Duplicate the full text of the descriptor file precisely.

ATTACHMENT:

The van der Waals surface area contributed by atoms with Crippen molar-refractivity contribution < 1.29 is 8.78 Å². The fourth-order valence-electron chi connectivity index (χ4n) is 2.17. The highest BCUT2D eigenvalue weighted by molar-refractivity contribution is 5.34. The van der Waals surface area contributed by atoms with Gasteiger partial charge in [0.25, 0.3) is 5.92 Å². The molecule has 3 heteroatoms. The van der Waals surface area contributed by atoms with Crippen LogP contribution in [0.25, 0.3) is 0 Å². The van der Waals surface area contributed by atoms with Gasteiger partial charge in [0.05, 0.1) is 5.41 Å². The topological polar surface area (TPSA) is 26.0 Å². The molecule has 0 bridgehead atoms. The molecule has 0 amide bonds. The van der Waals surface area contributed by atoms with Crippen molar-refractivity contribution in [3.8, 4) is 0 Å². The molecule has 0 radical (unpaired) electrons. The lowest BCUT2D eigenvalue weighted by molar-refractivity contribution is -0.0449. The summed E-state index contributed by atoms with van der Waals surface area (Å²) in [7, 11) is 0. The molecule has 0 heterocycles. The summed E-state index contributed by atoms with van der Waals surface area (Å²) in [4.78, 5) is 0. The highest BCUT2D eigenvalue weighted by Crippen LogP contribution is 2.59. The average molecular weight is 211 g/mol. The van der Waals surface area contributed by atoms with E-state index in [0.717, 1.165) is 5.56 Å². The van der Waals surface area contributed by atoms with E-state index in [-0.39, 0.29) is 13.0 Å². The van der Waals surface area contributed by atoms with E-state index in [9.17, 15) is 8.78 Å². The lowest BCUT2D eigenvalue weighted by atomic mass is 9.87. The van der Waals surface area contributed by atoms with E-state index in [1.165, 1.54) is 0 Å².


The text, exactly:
The van der Waals surface area contributed by atoms with Crippen molar-refractivity contribution < 1.29 is 8.78 Å². The fourth-order valence-electron chi connectivity index (χ4n) is 2.17. The highest BCUT2D eigenvalue weighted by molar-refractivity contribution is 5.34. The van der Waals surface area contributed by atoms with Gasteiger partial charge in [0.25, 0.3) is 5.92 Å². The molecule has 3 heteroatoms. The van der Waals surface area contributed by atoms with Crippen LogP contribution in [0.25, 0.3) is 0 Å². The van der Waals surface area contributed by atoms with Gasteiger partial charge in [0.05, 0.1) is 5.41 Å². The topological polar surface area (TPSA) is 26.0 Å². The molecule has 0 bridgehead atoms. The molecule has 0 amide bonds. The van der Waals surface area contributed by atoms with Crippen molar-refractivity contribution in [3.8, 4) is 0 Å². The molecule has 0 radical (unpaired) electrons. The lowest BCUT2D eigenvalue weighted by molar-refractivity contribution is -0.0449. The summed E-state index contributed by atoms with van der Waals surface area (Å²) in [7, 11) is 0. The molecule has 0 heterocycles. The summed E-state index contributed by atoms with van der Waals surface area (Å²) in [4.78, 5) is 0. The highest BCUT2D eigenvalue weighted by Crippen LogP contribution is 2.59. The average molecular weight is 211 g/mol. The van der Waals surface area contributed by atoms with E-state index in [0.717, 1.165) is 5.56 Å². The van der Waals surface area contributed by atoms with E-state index in [-0.39, 0.29) is 13.0 Å². The van der Waals surface area contributed by atoms with E-state index in [9.17, 15) is 8.78 Å². The lowest BCUT2D eigenvalue weighted by atomic mass is 9.87. The van der Waals surface area contributed by atoms with E-state index in [1.165, 1.54) is 0 Å².